These findings suggest that the Doha Declaration had an impressive short-term impact on HIV drug access, but perhaps the long-term impact was limited. There was no evidence of a spike in compulsory licensing episodes immediately after the Doha Declaration, and a lagged spike between 2003 and 2005 was probably from global HIV campaigns. Most importantly, compulsory licensing activity has diminished greatly since 2006.
Should we license more?
Particularly as chronic diseases that will likely require sustained access to medicines have come to dominate the epidemiology of several poor countries, the question arises whether compulsory licensing may be needed more extensively. In a recent review of pharmaceutical access in poor countries, the RAND Corporation concluded that patents were not a major barrier to access for non-communicable diseases. Of note, the study was funded by the major international pharmaceutical lobby just prior to a major global conference on the topic. One of the additional flaws in the summary of that report is that the conclusion contains many caveats. First of all, the data was very poor and mostly from countries like India that already have a lot of generic domestic production of key chronic disease drugs. Furthermore, the analysis put a big asterick next to key drugs for conditions like cancer and diabetes–that is, while a lot of heart disease drugs like aspirin and most beta-blockers have been off-patent for years, many of the key medicines for diabetes and cancers are still on patent. So the question of whether licensing would be useful is highly specific to what diseases are being referred to, and what level of quality of care we wish to achieve in poor countries.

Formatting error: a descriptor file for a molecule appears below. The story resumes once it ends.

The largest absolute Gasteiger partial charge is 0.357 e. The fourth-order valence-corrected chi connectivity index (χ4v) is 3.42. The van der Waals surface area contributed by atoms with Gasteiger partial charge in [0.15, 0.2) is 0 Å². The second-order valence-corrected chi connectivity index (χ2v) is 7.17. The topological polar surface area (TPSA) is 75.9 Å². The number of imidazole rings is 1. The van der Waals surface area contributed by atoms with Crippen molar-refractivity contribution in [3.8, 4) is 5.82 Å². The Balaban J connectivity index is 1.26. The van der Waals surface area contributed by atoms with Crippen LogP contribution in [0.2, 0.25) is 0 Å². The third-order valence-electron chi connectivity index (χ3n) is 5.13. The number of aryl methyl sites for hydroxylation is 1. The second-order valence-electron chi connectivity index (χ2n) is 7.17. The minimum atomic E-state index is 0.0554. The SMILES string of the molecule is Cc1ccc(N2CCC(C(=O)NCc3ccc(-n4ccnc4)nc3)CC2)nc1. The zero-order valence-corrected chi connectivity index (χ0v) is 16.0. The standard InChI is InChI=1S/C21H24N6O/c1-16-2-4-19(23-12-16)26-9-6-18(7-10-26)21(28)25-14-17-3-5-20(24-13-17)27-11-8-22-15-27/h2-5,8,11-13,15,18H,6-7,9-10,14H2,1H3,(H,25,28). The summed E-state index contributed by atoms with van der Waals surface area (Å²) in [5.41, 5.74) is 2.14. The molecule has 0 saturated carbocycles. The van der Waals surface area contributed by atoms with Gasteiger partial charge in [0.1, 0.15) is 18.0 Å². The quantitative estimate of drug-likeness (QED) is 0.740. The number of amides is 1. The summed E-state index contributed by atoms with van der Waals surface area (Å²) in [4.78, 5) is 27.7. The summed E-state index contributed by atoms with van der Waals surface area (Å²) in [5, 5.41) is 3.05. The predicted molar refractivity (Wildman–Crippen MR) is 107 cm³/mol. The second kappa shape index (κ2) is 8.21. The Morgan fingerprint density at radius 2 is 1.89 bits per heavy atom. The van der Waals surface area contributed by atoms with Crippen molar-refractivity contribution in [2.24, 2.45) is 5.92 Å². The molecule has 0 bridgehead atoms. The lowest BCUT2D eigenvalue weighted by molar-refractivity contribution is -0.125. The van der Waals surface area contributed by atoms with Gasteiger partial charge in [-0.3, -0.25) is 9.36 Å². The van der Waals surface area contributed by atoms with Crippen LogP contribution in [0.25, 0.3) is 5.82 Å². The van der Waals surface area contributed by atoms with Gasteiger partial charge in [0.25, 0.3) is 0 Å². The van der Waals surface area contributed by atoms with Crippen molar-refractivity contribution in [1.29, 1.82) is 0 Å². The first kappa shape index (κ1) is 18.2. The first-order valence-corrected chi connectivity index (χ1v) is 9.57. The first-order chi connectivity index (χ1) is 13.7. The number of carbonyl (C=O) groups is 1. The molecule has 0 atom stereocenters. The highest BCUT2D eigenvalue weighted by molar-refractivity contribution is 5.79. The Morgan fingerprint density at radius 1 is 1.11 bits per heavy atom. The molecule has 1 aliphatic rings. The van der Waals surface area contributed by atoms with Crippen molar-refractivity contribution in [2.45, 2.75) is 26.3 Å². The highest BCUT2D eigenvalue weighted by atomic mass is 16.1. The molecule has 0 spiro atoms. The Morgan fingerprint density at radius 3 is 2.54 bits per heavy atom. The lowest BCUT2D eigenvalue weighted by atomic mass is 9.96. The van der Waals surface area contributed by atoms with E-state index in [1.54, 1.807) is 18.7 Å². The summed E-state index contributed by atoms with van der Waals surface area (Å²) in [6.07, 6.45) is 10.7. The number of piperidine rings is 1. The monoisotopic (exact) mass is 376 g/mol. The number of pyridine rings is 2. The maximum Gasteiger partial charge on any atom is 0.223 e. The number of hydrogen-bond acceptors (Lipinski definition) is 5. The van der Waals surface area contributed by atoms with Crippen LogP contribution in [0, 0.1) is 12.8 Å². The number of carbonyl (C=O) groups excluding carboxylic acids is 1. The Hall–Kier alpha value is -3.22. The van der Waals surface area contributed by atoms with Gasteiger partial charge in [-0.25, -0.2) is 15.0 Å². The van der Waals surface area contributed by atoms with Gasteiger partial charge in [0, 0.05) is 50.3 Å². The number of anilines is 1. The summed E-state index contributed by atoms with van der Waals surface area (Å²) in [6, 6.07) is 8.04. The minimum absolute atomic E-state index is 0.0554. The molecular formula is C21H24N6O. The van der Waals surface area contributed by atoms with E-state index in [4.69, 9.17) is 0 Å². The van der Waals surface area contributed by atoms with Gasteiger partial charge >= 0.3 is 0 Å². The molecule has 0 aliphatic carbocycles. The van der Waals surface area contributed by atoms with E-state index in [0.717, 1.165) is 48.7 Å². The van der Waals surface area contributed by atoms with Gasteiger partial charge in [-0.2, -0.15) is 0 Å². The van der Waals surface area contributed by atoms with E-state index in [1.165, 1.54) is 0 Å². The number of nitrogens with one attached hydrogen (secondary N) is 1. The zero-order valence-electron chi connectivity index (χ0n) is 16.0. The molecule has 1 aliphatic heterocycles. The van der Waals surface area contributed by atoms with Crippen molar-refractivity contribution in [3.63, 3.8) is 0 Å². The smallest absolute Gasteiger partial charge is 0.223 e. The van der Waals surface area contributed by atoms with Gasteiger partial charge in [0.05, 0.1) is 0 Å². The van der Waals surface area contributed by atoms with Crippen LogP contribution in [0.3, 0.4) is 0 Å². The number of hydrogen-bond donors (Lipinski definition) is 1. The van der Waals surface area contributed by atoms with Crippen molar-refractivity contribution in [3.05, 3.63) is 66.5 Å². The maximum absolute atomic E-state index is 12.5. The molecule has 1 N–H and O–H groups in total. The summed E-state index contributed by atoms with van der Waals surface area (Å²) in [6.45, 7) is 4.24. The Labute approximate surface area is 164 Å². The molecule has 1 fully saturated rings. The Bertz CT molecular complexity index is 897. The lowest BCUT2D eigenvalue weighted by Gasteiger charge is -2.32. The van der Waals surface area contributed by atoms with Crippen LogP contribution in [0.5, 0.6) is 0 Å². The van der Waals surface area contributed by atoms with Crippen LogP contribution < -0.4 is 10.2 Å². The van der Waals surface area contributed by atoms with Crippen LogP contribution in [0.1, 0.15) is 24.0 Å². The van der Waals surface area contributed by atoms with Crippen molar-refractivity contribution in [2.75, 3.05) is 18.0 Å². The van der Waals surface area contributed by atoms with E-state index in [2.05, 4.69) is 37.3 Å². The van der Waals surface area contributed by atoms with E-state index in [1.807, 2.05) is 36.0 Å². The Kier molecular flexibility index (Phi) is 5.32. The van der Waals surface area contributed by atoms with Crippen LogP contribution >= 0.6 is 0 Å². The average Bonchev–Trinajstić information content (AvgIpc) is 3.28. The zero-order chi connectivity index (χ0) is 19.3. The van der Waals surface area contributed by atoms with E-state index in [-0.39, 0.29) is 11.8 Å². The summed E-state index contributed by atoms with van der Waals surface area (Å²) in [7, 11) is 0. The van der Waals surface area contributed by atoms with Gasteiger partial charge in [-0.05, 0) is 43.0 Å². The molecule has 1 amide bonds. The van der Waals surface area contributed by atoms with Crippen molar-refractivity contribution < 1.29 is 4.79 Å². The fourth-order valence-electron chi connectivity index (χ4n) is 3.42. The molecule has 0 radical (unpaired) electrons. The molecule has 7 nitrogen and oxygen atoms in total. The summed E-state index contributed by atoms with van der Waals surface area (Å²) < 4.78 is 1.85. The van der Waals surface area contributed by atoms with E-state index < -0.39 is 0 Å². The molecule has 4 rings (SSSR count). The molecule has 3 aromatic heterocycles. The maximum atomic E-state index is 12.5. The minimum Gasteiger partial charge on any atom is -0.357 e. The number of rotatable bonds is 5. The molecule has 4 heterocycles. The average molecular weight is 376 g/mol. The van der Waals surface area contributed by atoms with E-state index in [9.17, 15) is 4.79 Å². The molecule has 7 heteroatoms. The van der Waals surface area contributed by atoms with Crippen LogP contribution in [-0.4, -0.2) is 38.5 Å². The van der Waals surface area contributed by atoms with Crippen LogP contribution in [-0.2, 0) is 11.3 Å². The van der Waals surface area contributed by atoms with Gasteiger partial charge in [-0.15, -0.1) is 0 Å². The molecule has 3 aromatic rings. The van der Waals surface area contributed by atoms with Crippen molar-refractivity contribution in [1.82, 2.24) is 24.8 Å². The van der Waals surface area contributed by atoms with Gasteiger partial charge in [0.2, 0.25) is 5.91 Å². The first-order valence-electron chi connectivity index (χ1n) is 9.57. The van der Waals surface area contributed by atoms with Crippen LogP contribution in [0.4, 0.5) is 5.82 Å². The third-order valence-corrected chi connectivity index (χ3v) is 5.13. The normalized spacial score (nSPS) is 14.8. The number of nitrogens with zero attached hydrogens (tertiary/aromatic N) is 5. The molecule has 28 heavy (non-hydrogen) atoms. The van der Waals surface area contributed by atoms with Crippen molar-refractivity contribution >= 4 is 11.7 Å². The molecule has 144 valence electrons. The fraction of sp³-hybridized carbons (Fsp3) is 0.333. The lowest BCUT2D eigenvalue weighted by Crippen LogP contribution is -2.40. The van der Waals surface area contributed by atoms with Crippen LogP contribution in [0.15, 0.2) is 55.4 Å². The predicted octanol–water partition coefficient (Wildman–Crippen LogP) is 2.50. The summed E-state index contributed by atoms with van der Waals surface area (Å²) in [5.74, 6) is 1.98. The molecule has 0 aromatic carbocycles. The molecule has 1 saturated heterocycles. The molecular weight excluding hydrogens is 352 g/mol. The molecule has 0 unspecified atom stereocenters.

One notable finding from nearly any review of patent-based pharmaceuticals is that they tend to be produced through public taxpayer dollars at major universities. So campaigns like Universities Allied for Essential Medicines offer an opportunity for universities to change their licensing policies–such that they don’t simply sell their research at poor kickback rates to patent-based pharmaceutical producers, but actually include provisions to increase the accessibility of their products for public health benefit. (For those who want full background data on this topic, here are the slides from my presentation to the Rebellious Lawyers’ Conference on this topic a few years ago).
A number of newer pharmaceutical companies are also taking steps to reorient their business model, with the hope that patent wars over pharmaceutical access won’t be the norm in the future. OneWorld Health, for example, has created a business model to support drug development and easier access to medicines for neglected diseases. And Thomas Pogge and others at Yale have devised some strategies to potentially incentivize better innovations and greater access through a Health Impact Fund.
As chronic conditions become more prominent, and as middle-income countries like Brazil and India play a bigger part in both need and pharmaceutical production, it will be interesting to see whether these novel proposals take root. In the meantime, the Doha Declaration still gives theoretical leverage for poor country governments to give better access to medications for their population, if they’re willing to take on the political risk. Recently, India issued a compulsory license on a major new drug, and declared that–at least as a pilot project–it would attempt to give complete pharmaceutical coverage to poor people in several regions, relying on its strong domestic production ability, and in light of growing demand and an emerging plan for a free public sector health system.